Rocks take a beating: the lavas that cool to form columnar basalt erupt at temperatures in excess of 1,200 C. Metamorphic rocks like schist and gneiss form deep in the Earth’s crust, where high temperatures combine with ultra-high pressure. And many of the sedimentary rocks on the surface were once buried beneath at least a few kilometers of younger rock.
Under just the right combination of temperature, pressure, and strain-rate, rocks will bend, but they more often break. Geologists call this brittle deformation, and the telltale signs are cracks. From hairline seams too tiny for even the smallest RURP, to gaping fissures too wide for full-body chimneying, it’s all brittle deformation and it all comes about due to stress.
Stress comes in a variety of styles. It can be transmitted as tectonic stress, traveling from one side of a continent to another — when plates slide past each other, sink beneath one another, or collide. Or stress can result from geologically rapid unloading, in which uplift and erosion remove a heavy blanket of covering rock. But cracks also form due to differential erosion. This occurs when layered rocks (sandstone, limestone, schist, and even volcanic ash) contain relatively weak layers that are easily eroded, leaving, say, the horizontal “letterboxes” in places like the Shawangunks, Eldorado Canyon, and American Fork Canyon.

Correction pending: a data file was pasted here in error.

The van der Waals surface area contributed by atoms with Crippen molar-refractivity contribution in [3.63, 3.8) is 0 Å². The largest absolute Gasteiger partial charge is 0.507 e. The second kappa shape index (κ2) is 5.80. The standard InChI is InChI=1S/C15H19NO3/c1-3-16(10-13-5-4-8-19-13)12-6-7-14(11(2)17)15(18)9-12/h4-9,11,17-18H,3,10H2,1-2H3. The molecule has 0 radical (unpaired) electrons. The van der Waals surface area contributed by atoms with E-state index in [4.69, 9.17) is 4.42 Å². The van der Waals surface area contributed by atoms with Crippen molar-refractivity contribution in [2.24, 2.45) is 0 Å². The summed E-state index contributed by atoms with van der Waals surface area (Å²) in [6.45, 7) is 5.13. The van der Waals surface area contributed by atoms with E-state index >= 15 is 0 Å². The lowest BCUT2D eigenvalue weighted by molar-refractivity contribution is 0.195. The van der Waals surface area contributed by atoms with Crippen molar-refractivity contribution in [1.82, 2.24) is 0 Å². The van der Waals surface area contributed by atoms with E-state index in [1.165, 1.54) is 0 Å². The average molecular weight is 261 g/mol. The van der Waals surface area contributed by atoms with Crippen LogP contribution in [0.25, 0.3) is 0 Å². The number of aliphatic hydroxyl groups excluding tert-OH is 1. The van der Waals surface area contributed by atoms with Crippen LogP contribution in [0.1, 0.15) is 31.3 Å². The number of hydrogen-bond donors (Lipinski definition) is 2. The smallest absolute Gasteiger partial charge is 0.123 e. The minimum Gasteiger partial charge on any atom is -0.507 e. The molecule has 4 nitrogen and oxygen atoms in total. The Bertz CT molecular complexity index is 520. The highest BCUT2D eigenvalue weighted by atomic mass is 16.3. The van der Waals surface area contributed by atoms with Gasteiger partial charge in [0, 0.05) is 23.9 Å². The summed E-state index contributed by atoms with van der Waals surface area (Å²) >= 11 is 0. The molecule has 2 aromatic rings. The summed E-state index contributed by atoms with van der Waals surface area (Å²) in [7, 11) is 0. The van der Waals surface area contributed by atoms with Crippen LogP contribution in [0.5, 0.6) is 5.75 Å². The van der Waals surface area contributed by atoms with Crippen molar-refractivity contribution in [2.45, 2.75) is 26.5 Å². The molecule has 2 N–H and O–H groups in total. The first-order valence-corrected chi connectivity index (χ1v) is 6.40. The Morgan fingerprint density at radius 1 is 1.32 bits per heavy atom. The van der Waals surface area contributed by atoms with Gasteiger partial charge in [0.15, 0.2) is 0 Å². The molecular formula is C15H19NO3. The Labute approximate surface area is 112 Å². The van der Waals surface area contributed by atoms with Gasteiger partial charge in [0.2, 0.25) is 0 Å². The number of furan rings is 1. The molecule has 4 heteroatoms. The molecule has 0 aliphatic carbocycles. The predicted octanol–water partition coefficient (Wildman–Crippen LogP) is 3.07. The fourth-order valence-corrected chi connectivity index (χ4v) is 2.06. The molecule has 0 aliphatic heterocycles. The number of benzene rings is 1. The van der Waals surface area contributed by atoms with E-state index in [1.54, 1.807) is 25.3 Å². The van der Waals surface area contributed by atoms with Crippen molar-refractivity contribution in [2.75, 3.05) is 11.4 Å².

Meanwhile, cracks that have some sort of organization, typically lining up in parallel or semiparallel fashion, are called joints. Joints form in all kinds of rock, but they are most pronounced in homogeneous (i.e., non-layered) rocks. Great examples of joints are the uniformly spaced cracks that split the Wingate sandstone in Indian Creek, the Navajo sandstone in Zion National Park, and the onionskin-like slabs of Sierra granite. Additionally, if one side of the crack gets moved relative to the other, then the crack is technically a fault (no matter how big or small).
What’s a crack to do? Because of weathering and erosion (most notably, things like dissolution and frost-wedging), once a crack forms, it’s likely just to grow bigger and bigger until one wall or the other collapses. So next time you’re below a cliff racking (and even taping!), think of all the cracks that have come and gone to reveal the route you’re about to climb.
—Alan Lester, University of Colorado
Luke Kretschmar, Spectreman (5.11c), Vedauwoo, Wyoming
first done by John Wilke in 1983, Spectreman, on the Heap, is the quintessential hand crack — well, for some. It all depends on how meaty your mitts are. That’s the unique aspect to crack wrestling: cracks fit everyone differently, especially at the all-critical hand size. In fact, you could easily say that one man’s hand crack is another woman’s offwidth. Nowhere is this more apparent than on the overhanging, diagonaling madness of Spectreman, 70 feet of “perfect hands” in the wild plains of southern Wyoming.
Luke Kretschmar, Michael’s Crack (5.11+), Black Hills, South Dakota